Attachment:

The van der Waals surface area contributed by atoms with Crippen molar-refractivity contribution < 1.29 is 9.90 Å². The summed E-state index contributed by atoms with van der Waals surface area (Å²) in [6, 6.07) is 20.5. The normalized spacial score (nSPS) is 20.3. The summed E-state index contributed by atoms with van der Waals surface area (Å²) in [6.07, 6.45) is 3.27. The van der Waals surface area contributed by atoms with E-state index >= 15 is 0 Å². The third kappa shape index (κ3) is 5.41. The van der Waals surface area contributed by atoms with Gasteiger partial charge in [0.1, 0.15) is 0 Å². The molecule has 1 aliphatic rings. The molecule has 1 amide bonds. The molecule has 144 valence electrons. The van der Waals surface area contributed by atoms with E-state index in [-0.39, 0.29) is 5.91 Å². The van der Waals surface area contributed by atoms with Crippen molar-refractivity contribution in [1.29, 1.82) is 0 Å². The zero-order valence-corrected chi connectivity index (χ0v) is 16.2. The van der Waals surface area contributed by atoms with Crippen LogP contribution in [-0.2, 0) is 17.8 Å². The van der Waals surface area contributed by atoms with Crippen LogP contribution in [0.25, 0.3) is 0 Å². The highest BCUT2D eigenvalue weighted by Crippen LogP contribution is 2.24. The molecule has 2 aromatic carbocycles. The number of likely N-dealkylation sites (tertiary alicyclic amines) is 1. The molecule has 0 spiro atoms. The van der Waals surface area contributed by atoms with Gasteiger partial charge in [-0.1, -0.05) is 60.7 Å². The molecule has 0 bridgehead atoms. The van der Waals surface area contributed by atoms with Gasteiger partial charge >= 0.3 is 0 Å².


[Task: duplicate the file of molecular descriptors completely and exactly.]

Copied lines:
The van der Waals surface area contributed by atoms with Crippen molar-refractivity contribution < 1.29 is 9.90 Å². The summed E-state index contributed by atoms with van der Waals surface area (Å²) in [6, 6.07) is 20.5. The normalized spacial score (nSPS) is 20.3. The summed E-state index contributed by atoms with van der Waals surface area (Å²) in [6.07, 6.45) is 3.27. The van der Waals surface area contributed by atoms with E-state index >= 15 is 0 Å². The third kappa shape index (κ3) is 5.41. The van der Waals surface area contributed by atoms with Gasteiger partial charge in [0.1, 0.15) is 0 Å². The molecule has 1 aliphatic rings. The molecule has 1 amide bonds. The molecule has 144 valence electrons. The van der Waals surface area contributed by atoms with E-state index in [-0.39, 0.29) is 5.91 Å². The van der Waals surface area contributed by atoms with Crippen molar-refractivity contribution in [1.29, 1.82) is 0 Å². The zero-order valence-corrected chi connectivity index (χ0v) is 16.2. The van der Waals surface area contributed by atoms with Crippen LogP contribution in [-0.2, 0) is 17.8 Å². The van der Waals surface area contributed by atoms with Crippen LogP contribution in [0.25, 0.3) is 0 Å². The highest BCUT2D eigenvalue weighted by Crippen LogP contribution is 2.24. The molecule has 2 aromatic carbocycles. The number of likely N-dealkylation sites (tertiary alicyclic amines) is 1. The molecule has 0 spiro atoms. The van der Waals surface area contributed by atoms with Gasteiger partial charge in [-0.1, -0.05) is 60.7 Å². The molecule has 0 bridgehead atoms. The van der Waals surface area contributed by atoms with Gasteiger partial charge >= 0.3 is 0 Å².